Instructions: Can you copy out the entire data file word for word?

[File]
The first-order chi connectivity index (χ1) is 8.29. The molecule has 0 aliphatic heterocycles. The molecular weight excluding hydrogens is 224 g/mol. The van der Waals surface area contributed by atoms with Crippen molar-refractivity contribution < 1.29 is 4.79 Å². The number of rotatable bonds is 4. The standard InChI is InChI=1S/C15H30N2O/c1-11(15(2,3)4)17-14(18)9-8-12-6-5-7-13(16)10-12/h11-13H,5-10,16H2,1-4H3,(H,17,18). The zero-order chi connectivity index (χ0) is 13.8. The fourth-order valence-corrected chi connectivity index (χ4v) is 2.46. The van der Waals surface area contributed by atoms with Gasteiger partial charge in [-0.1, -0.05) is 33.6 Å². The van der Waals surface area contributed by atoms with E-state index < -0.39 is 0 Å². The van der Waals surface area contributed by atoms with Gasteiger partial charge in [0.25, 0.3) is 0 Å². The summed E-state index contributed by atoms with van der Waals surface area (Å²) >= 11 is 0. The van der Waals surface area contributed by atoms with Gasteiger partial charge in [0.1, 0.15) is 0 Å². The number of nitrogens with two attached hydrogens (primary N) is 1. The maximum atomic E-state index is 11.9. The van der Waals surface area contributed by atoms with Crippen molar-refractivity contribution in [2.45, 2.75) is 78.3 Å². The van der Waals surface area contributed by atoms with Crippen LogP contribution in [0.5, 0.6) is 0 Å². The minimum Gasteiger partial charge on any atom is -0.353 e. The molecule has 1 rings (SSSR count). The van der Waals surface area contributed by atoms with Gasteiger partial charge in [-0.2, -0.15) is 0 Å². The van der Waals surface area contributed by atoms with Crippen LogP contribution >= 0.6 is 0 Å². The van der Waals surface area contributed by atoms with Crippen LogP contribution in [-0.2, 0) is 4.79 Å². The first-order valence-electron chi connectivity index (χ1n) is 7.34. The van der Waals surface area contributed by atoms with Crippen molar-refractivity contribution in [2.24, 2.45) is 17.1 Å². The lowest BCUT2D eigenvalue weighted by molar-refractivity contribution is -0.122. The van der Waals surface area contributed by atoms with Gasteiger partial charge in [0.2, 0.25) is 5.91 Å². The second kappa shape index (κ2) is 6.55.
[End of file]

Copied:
The first-order chi connectivity index (χ1) is 8.29. The molecule has 0 aliphatic heterocycles. The molecular weight excluding hydrogens is 224 g/mol. The van der Waals surface area contributed by atoms with Crippen molar-refractivity contribution < 1.29 is 4.79 Å². The number of rotatable bonds is 4. The standard InChI is InChI=1S/C15H30N2O/c1-11(15(2,3)4)17-14(18)9-8-12-6-5-7-13(16)10-12/h11-13H,5-10,16H2,1-4H3,(H,17,18). The zero-order chi connectivity index (χ0) is 13.8. The fourth-order valence-corrected chi connectivity index (χ4v) is 2.46. The van der Waals surface area contributed by atoms with Gasteiger partial charge in [-0.1, -0.05) is 33.6 Å². The van der Waals surface area contributed by atoms with E-state index < -0.39 is 0 Å². The van der Waals surface area contributed by atoms with Gasteiger partial charge in [0.25, 0.3) is 0 Å². The summed E-state index contributed by atoms with van der Waals surface area (Å²) >= 11 is 0. The van der Waals surface area contributed by atoms with Gasteiger partial charge in [0.1, 0.15) is 0 Å². The number of nitrogens with two attached hydrogens (primary N) is 1. The maximum atomic E-state index is 11.9. The van der Waals surface area contributed by atoms with Crippen molar-refractivity contribution in [2.45, 2.75) is 78.3 Å². The van der Waals surface area contributed by atoms with Crippen LogP contribution in [0.5, 0.6) is 0 Å². The minimum Gasteiger partial charge on any atom is -0.353 e. The molecule has 1 rings (SSSR count). The van der Waals surface area contributed by atoms with Gasteiger partial charge in [-0.2, -0.15) is 0 Å². The van der Waals surface area contributed by atoms with Crippen LogP contribution >= 0.6 is 0 Å². The van der Waals surface area contributed by atoms with Crippen LogP contribution in [-0.2, 0) is 4.79 Å². The first-order valence-electron chi connectivity index (χ1n) is 7.34. The van der Waals surface area contributed by atoms with Crippen molar-refractivity contribution in [2.24, 2.45) is 17.1 Å². The lowest BCUT2D eigenvalue weighted by molar-refractivity contribution is -0.122. The van der Waals surface area contributed by atoms with Gasteiger partial charge in [0.2, 0.25) is 5.91 Å². The second kappa shape index (κ2) is 6.55.